The U.S. Coast Guard made a record-setting number of illegal fishing interdictions in the Gulf of Mexico this past fiscal year.
USCG, which hones in on the lanchas through sightings from the air and pursuit on the water, reported that 175 were spotted and 138 were intercepted, with 74 interdictions. In fiscal year 2018, there were 61 lancha interdictions.
Lanchas are 20-30 feet long and capable of going up to 30 miles per hour, and along with poaching fish inside the the U.S. zone are also used to smuggle drugs or people.
“Working with our ReCoM partners, we will continue to apply maximum pressure along the Maritime Boundary Line in order to deter this illicit activity, preserve our natural resources and uphold U.S. sovereignty,” said Lt. Kurtis Mees, Coast Guard Station South Padre Island commanding officer, in a statement. “I couldn’t be more proud of my crew’s efforts and their steadfast dedication towards this mission.”
“This problem has persisted now in South Texas for 30-plus years and we are committed to seeing an end to it,” he added.
Last month, USCG Cutter Mellon wrapped up an 80-day patrol targeting illegal, unreported, and unregulated (IUU) fishing activity in the Pacific Ocean. Coast Guard and Canadian fishery officers boarded 45 vessels flagged in Japan, Russia, South Korea, China, Chinese Taipei and Panama, finding 68 potential violations including evidence of illegal shark finning.
“IUU fishing is one of the greatest threats to the ocean’s fish stocks,” said Capt. Jonathan Musman, Mellon’s commanding officer. “It was an honor to be on the front lines of enforcement efforts of the distant waters fishing fleets.”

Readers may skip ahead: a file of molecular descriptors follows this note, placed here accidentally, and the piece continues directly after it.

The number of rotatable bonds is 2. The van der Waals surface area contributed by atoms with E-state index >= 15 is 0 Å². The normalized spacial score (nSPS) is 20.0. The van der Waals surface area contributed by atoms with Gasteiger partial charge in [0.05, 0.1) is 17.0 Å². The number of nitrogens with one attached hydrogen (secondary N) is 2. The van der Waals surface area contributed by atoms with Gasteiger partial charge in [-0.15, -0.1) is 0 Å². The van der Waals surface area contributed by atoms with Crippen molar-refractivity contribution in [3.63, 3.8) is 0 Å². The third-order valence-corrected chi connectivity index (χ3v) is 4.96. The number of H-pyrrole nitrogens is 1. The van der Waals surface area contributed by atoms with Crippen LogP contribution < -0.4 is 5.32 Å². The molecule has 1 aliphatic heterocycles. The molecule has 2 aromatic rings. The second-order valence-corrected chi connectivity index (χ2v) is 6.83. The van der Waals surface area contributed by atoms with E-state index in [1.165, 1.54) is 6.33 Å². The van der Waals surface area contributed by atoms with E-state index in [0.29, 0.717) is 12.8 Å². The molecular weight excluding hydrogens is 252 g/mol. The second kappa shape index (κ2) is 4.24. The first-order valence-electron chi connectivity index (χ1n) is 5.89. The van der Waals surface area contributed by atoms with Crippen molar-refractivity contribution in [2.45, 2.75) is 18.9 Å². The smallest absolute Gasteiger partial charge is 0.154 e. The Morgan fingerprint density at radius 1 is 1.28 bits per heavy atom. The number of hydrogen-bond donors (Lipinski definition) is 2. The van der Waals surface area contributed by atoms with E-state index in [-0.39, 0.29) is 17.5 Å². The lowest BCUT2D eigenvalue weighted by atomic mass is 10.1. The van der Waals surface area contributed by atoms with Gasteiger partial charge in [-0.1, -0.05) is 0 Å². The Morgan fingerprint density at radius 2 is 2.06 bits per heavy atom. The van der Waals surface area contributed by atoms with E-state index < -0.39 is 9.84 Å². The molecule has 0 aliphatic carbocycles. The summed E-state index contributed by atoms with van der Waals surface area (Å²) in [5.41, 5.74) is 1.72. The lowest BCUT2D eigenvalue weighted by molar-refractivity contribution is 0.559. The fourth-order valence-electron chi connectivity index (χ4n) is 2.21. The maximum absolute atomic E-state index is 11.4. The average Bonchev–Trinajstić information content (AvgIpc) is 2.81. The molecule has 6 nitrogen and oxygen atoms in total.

The patrol was conducted under the auspices of the Western and Central Pacific Fisheries Commission and the North Pacific Fisheries Commission. Two Canadian fishery officers were aboard the Mellon, and Canada also provided officers utilizing a Dash-8 maritime surveillance aircraft.
Retired British Royal Navy Cdr. Peter Horn of the Pew Charitable Trusts, writing for the Maritime Foundation, said last year that “with as much as 26 million tons of seafood taken illegally from our seas each year – that’s one in every five fish sold – IUU fishing is more than just a danger to the environment.”
Illegal, unreported and unregulated fishing, wrote the manager of the Ending Illegal Fishing project, is “a widespread, often highly organized, security threat that can limit the ability of nations to feed, employ and safeguard their citizens.”
“Up to $23.5 billion a year is potentially lost in the global market due to IUU fishing, robbing law-abiding fishers of their economic security and livelihoods,” he said. “Laws preventing IUU fishing and related crimes have little or no effect without robust governance, including proper implementation and enforcement. In other words, efforts to end illegal fishing should be designed and executed in a way that is integrated, comprehensive, and aligned with the views of all key players.”
Horn compared IUU fishing to “an arms race” and noted that the United States has “taken critical steps to engage the seafood industry and identify market levers that will help bring about effective change along the supply chain.”
“What’s most important is strong leadership across all these areas of work, accompanied by a willingness to share information and resources – that is what will win the battle against illegal, unreported and unregulated fishing,” Horn added.